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Hot Springs post. : (Hot Springs, Alaska) 1908-1909
Place of publication:
Hot Springs, Alaska
Geographic coverage:
  • Hot Springs, Alaska  |  View more titles from this: City State
  • Manley Hot Springs, Alaska  |  View more titles from this: City State
Arbuckle & Ward
Dates of publication:
  • Ceased in 1909.
  • Vol. 1, no. 1 (Oct. 1, 1908)-
  • English
  • Manley Hot Springs (Alaska)--Newspapers.
  • Issue for Jan. 2, 1909 incorrectly carries date of 1908.
sn 95060039
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Hot Springs post. October 1, 1908 , Image 1


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Hot Springs post

The Hot Springs post made its debut on October 1, 1908 and was the creation of George M. Arbuckle and James Wilbur Ward. Ward and Arbuckle were veteran Alaskan news publishers and were fresh off their latest creation, the Innoko Miner, which started and ended in the summer of 1908. Their new paper was located at the Hot Springs near Tanana, now called the Manley Hot Springs.

In 1908, the Hot Springs had a growing resort and permanent community and was having some promising mining activity. The Post emphasized that unlike the past summer's gold stampede around the Innoko River, the growth around the Hot Springs would be steady and the population would match the district's production. Ward and Arbuckle seemed cold on stampedes after Innoko and an early editorial on October 15, 1908, argued that the secret to the success of Hot Springs was that there had not been and would not be a stampede. It further said that "In a big rush, no matter how well justified, more are disappointed than satisfied, and the disappointed ones always talk the loudest".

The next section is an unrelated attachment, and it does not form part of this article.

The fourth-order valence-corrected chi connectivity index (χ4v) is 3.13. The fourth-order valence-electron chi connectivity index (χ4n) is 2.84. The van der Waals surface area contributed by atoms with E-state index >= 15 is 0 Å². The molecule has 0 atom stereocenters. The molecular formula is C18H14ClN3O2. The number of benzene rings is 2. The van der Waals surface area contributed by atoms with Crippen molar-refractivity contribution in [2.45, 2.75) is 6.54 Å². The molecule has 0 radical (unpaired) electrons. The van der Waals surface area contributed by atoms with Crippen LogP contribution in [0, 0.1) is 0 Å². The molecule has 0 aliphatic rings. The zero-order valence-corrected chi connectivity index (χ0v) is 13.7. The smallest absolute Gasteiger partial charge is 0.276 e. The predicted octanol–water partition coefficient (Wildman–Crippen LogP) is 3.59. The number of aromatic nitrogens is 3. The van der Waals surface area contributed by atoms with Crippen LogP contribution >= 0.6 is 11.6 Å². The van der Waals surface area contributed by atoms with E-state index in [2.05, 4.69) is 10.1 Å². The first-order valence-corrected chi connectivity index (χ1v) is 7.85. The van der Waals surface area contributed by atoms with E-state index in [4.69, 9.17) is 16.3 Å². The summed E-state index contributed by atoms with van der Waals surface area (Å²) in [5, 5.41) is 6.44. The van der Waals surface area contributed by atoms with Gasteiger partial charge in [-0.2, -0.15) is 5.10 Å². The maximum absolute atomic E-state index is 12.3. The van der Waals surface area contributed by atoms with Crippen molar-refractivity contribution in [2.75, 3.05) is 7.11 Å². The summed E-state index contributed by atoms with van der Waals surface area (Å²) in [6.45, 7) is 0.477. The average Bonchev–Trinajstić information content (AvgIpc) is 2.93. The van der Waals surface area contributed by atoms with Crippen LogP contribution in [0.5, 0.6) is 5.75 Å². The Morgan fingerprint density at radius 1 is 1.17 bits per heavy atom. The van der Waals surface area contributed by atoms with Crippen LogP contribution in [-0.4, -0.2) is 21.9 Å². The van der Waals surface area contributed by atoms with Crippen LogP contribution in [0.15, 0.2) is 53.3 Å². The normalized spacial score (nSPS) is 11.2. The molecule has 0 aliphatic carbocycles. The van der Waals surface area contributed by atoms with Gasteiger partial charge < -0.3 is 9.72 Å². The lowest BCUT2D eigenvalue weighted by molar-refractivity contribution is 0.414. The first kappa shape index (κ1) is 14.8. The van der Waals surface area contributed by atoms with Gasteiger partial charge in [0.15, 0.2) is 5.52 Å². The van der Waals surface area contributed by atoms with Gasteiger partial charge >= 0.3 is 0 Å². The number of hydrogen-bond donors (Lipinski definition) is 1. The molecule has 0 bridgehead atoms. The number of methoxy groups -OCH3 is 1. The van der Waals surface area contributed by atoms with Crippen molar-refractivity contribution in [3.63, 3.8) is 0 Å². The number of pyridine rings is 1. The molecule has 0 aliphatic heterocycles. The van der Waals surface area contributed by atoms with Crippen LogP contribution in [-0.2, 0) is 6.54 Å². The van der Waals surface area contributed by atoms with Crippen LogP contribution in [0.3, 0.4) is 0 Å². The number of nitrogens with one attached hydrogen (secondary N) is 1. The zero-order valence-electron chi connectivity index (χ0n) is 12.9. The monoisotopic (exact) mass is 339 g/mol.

The Post boasted of its telegraph service, which it hoped to make the chief feature of the newspaper, claiming that it would be second to none among Alaskan newspapers. Wire notices of national and international events were often featured on the front page of the Post, while the other pages were devoted to local issues. The Post carried news reports from nearby Fairbanks and also focused on news of developments in the mining and infrastructure around Hot Springs.

The Post took a back seat on politics and strong editorial positions, avowing that it had no intention of wading into national politics, in part due to Alaska's inability to directly vote on or help decide national events or policy as a territory. The Post also declared in its first issue that it would try to be non-partisan in all local matters to promote "a united community," and said that the fostering of disagreements through the columns "will at all times be discouraged." The Post still took some positions on local issues, urging citizens in November 1908 to support the establishment of a school, and writing that it would encourage more people to settle at the Hot Springs permanently. Ward left the Post and purchased the Tanana Miner in March 1909. The Post ended in May 1909 when Arbuckle moved the press to Tanana and joined up with the Tanana Leader.

Provided by: Alaska State Library Historical Collections